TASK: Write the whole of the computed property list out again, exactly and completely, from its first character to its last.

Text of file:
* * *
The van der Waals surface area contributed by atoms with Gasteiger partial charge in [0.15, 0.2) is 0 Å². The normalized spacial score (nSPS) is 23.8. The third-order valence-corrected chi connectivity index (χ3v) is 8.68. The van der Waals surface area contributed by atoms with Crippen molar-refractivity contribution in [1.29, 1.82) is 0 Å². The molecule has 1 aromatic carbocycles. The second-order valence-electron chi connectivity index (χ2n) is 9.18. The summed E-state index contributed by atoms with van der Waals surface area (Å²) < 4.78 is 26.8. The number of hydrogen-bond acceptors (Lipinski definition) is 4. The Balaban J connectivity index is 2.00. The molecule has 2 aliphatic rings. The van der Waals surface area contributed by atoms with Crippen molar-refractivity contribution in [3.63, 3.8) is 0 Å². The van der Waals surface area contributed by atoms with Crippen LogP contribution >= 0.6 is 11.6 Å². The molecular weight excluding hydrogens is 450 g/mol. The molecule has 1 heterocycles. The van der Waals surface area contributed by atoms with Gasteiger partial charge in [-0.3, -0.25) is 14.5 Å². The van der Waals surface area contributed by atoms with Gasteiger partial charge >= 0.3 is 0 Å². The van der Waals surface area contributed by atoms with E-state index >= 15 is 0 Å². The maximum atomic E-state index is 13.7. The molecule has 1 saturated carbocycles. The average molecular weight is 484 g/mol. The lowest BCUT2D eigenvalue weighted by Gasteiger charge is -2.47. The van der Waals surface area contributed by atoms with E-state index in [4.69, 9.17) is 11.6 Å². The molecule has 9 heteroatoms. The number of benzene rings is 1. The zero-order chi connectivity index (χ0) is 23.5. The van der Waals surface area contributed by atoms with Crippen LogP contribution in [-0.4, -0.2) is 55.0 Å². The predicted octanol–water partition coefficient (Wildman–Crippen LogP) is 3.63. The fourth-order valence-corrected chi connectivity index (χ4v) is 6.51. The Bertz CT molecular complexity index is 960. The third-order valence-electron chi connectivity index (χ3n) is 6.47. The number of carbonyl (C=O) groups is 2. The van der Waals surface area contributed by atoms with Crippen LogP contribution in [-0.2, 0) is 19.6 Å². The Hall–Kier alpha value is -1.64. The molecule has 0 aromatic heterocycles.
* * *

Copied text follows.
The van der Waals surface area contributed by atoms with Gasteiger partial charge in [0.15, 0.2) is 0 Å². The normalized spacial score (nSPS) is 23.8. The third-order valence-corrected chi connectivity index (χ3v) is 8.68. The van der Waals surface area contributed by atoms with Crippen molar-refractivity contribution in [1.29, 1.82) is 0 Å². The molecule has 1 aromatic carbocycles. The second-order valence-electron chi connectivity index (χ2n) is 9.18. The summed E-state index contributed by atoms with van der Waals surface area (Å²) < 4.78 is 26.8. The number of hydrogen-bond acceptors (Lipinski definition) is 4. The Balaban J connectivity index is 2.00. The molecule has 2 aliphatic rings. The van der Waals surface area contributed by atoms with Crippen molar-refractivity contribution in [3.63, 3.8) is 0 Å². The van der Waals surface area contributed by atoms with Crippen LogP contribution >= 0.6 is 11.6 Å². The molecular weight excluding hydrogens is 450 g/mol. The molecule has 1 heterocycles. The van der Waals surface area contributed by atoms with Gasteiger partial charge in [-0.3, -0.25) is 14.5 Å². The van der Waals surface area contributed by atoms with Gasteiger partial charge >= 0.3 is 0 Å². The van der Waals surface area contributed by atoms with E-state index >= 15 is 0 Å². The maximum atomic E-state index is 13.7. The molecule has 1 saturated carbocycles. The average molecular weight is 484 g/mol. The lowest BCUT2D eigenvalue weighted by Gasteiger charge is -2.47. The van der Waals surface area contributed by atoms with E-state index in [4.69, 9.17) is 11.6 Å². The molecule has 9 heteroatoms. The number of benzene rings is 1. The zero-order chi connectivity index (χ0) is 23.5. The van der Waals surface area contributed by atoms with Crippen LogP contribution in [-0.4, -0.2) is 55.0 Å². The predicted octanol–water partition coefficient (Wildman–Crippen LogP) is 3.63. The fourth-order valence-corrected chi connectivity index (χ4v) is 6.51. The Bertz CT molecular complexity index is 960. The third-order valence-electron chi connectivity index (χ3n) is 6.47. The number of carbonyl (C=O) groups is 2. The van der Waals surface area contributed by atoms with Crippen LogP contribution in [-0.2, 0) is 19.6 Å². The Hall–Kier alpha value is -1.64. The molecule has 0 aromatic heterocycles.